March is always a hot month of the year for classic car collectors, with Amelia Island dominating the headlines and taking centre stage.
RM Sotheby’s was up first on the Friday, providing insight into the mood of the bidders. However, it was Gooding & Co who were set to deliver the most expensive lots and blockbuster cars of the weekend.
This 1966 Ferrari 275 GTB certainly met the blockbuster criteria. The sixties were a hugely successful era for the legendary Italian luxury carmaker. Three out of five of the most expensive Ferrari’s ever sold subsequently came out of this decade.
What makes this car so valuable?
There are a variety of factors that contributed to the hefty price tag of this Ferrari classic. Firstly, and most importantly, the car’s rarity plays a significant role. The aluminium bodied 275 GTB is one of only 80, which, due to the pristine condition it is offered in will set the car aside from other models.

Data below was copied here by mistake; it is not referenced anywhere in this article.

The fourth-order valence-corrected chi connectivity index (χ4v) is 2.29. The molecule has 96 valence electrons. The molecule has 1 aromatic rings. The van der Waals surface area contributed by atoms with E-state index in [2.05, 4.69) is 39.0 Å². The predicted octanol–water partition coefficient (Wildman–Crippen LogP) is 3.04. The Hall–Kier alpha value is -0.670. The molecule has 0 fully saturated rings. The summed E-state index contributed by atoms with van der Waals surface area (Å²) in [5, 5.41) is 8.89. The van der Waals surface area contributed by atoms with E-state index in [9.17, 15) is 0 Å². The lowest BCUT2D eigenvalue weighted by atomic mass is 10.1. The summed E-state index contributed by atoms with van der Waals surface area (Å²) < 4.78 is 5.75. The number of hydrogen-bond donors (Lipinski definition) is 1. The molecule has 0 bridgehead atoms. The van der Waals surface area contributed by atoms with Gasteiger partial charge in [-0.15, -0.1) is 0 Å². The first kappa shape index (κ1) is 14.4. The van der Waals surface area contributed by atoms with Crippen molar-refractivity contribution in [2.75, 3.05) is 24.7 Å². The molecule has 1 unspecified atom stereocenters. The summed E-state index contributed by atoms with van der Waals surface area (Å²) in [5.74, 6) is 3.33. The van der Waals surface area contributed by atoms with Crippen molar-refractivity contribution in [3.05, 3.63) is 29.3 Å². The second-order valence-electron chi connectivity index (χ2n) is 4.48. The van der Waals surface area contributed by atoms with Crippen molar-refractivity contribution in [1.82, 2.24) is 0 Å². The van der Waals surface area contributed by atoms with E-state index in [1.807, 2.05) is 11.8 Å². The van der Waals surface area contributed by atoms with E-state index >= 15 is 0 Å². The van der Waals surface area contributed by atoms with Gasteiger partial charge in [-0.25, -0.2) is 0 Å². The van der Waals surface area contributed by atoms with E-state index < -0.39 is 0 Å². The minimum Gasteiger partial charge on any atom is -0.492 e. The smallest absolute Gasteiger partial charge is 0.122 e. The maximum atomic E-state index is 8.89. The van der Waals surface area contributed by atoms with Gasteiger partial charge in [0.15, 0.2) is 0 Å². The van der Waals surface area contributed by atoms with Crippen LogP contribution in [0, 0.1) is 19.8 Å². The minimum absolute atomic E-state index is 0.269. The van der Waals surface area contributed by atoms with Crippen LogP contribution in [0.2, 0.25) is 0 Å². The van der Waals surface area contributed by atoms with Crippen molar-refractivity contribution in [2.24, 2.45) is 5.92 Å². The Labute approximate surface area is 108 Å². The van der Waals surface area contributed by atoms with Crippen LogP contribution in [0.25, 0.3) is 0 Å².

In terms of restoration, it was restored by leading Italian specialists, and presented in its original colour scheme, which adds historical value for bidders.
Lastly, the authentication of the car is indisputable, boasting Ferrari Classiche certified status. It is also offered with books, tools and a report from legendary Ferrari historian Marcel Massini.
The Ferrari GTB features a roaring SOHC V-12 engine with a performance of 300 BHP at 7,600 RPM. It also has a 4-wheel vacuum-assisted disc brake system, and 5 speed manual transaxles. This can be regarded as unique in the period in which the Ferrari was made, when most cars were manufactured with 4-speed gearbox.
How much did it sell for?
The 1966 Ferrari 275 GTB was estimated to sell for up to $3,250,000 (£2,340,000), making it one of the most expensive lots of the entire Amelia Island auction period. It finally went under the hammer on Saturday for 2,530,000 (£1,821,000), just over the lower estimate of $2,500,000 (£1,800,00).